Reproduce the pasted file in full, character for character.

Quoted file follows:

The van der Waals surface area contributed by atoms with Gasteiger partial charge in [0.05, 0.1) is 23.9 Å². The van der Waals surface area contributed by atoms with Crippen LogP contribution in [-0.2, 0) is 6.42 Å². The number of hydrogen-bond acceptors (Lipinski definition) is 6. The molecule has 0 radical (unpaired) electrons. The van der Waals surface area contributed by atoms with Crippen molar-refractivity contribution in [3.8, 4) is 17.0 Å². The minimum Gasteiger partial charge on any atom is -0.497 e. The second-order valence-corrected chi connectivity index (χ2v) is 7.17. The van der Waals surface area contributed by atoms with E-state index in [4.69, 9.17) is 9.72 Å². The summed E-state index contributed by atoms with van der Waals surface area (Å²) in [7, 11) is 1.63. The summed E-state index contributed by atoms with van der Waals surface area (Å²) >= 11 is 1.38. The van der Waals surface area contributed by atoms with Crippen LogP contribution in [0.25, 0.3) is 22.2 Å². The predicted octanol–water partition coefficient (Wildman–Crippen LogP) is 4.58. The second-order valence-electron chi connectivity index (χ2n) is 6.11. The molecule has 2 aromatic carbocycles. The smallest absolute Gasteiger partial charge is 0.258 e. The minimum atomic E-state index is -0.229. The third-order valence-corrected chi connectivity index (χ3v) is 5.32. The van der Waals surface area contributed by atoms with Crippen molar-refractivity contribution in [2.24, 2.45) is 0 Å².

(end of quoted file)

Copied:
The van der Waals surface area contributed by atoms with Gasteiger partial charge in [0.05, 0.1) is 23.9 Å². The van der Waals surface area contributed by atoms with Crippen LogP contribution in [-0.2, 0) is 6.42 Å². The number of hydrogen-bond acceptors (Lipinski definition) is 6. The molecule has 0 radical (unpaired) electrons. The van der Waals surface area contributed by atoms with Crippen molar-refractivity contribution in [3.8, 4) is 17.0 Å². The minimum Gasteiger partial charge on any atom is -0.497 e. The second-order valence-corrected chi connectivity index (χ2v) is 7.17. The van der Waals surface area contributed by atoms with E-state index in [4.69, 9.17) is 9.72 Å². The summed E-state index contributed by atoms with van der Waals surface area (Å²) in [7, 11) is 1.63. The summed E-state index contributed by atoms with van der Waals surface area (Å²) >= 11 is 1.38. The van der Waals surface area contributed by atoms with Crippen LogP contribution in [0.25, 0.3) is 22.2 Å². The predicted octanol–water partition coefficient (Wildman–Crippen LogP) is 4.58. The second-order valence-electron chi connectivity index (χ2n) is 6.11. The molecule has 2 aromatic carbocycles. The smallest absolute Gasteiger partial charge is 0.258 e. The minimum atomic E-state index is -0.229. The third-order valence-corrected chi connectivity index (χ3v) is 5.32. The van der Waals surface area contributed by atoms with Crippen molar-refractivity contribution in [2.24, 2.45) is 0 Å².